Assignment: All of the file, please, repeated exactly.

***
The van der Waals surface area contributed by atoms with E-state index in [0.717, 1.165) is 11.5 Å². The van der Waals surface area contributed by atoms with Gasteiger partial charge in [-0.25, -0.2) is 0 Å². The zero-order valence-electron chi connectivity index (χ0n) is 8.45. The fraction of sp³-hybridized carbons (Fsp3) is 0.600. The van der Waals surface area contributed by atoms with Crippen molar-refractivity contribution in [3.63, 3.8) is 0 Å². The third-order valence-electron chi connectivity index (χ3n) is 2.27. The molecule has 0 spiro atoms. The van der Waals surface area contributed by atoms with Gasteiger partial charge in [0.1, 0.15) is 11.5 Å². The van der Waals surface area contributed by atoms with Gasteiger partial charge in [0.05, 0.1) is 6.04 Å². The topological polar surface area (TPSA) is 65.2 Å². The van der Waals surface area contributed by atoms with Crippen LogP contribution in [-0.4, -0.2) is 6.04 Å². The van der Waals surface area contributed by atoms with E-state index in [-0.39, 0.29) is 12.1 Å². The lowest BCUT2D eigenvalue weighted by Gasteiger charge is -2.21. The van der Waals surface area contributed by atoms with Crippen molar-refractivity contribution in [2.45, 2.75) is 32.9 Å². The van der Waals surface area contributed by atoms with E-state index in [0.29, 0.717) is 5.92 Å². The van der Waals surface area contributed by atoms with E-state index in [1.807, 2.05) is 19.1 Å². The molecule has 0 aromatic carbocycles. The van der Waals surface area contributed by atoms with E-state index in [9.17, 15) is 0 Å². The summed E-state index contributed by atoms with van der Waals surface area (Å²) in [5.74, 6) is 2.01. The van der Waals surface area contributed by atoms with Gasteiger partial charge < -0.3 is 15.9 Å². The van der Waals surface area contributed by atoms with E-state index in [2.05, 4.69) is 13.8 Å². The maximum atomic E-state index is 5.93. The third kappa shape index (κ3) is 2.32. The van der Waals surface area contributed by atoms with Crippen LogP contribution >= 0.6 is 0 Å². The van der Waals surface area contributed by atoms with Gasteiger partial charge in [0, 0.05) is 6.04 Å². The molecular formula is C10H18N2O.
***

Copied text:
The van der Waals surface area contributed by atoms with E-state index in [0.717, 1.165) is 11.5 Å². The van der Waals surface area contributed by atoms with Gasteiger partial charge in [-0.25, -0.2) is 0 Å². The zero-order valence-electron chi connectivity index (χ0n) is 8.45. The fraction of sp³-hybridized carbons (Fsp3) is 0.600. The van der Waals surface area contributed by atoms with Crippen molar-refractivity contribution in [3.63, 3.8) is 0 Å². The third-order valence-electron chi connectivity index (χ3n) is 2.27. The molecule has 0 spiro atoms. The van der Waals surface area contributed by atoms with Gasteiger partial charge in [0.1, 0.15) is 11.5 Å². The van der Waals surface area contributed by atoms with Gasteiger partial charge in [0.05, 0.1) is 6.04 Å². The topological polar surface area (TPSA) is 65.2 Å². The van der Waals surface area contributed by atoms with Crippen LogP contribution in [-0.4, -0.2) is 6.04 Å². The van der Waals surface area contributed by atoms with E-state index in [-0.39, 0.29) is 12.1 Å². The lowest BCUT2D eigenvalue weighted by Gasteiger charge is -2.21. The van der Waals surface area contributed by atoms with Crippen molar-refractivity contribution in [2.45, 2.75) is 32.9 Å². The van der Waals surface area contributed by atoms with E-state index in [0.29, 0.717) is 5.92 Å². The van der Waals surface area contributed by atoms with E-state index in [1.807, 2.05) is 19.1 Å². The molecule has 0 aromatic carbocycles. The van der Waals surface area contributed by atoms with E-state index in [9.17, 15) is 0 Å². The summed E-state index contributed by atoms with van der Waals surface area (Å²) in [5.74, 6) is 2.01. The van der Waals surface area contributed by atoms with Gasteiger partial charge < -0.3 is 15.9 Å². The van der Waals surface area contributed by atoms with E-state index in [2.05, 4.69) is 13.8 Å². The maximum atomic E-state index is 5.93. The third kappa shape index (κ3) is 2.32. The van der Waals surface area contributed by atoms with Crippen LogP contribution >= 0.6 is 0 Å². The van der Waals surface area contributed by atoms with Gasteiger partial charge in [0, 0.05) is 6.04 Å². The molecular formula is C10H18N2O.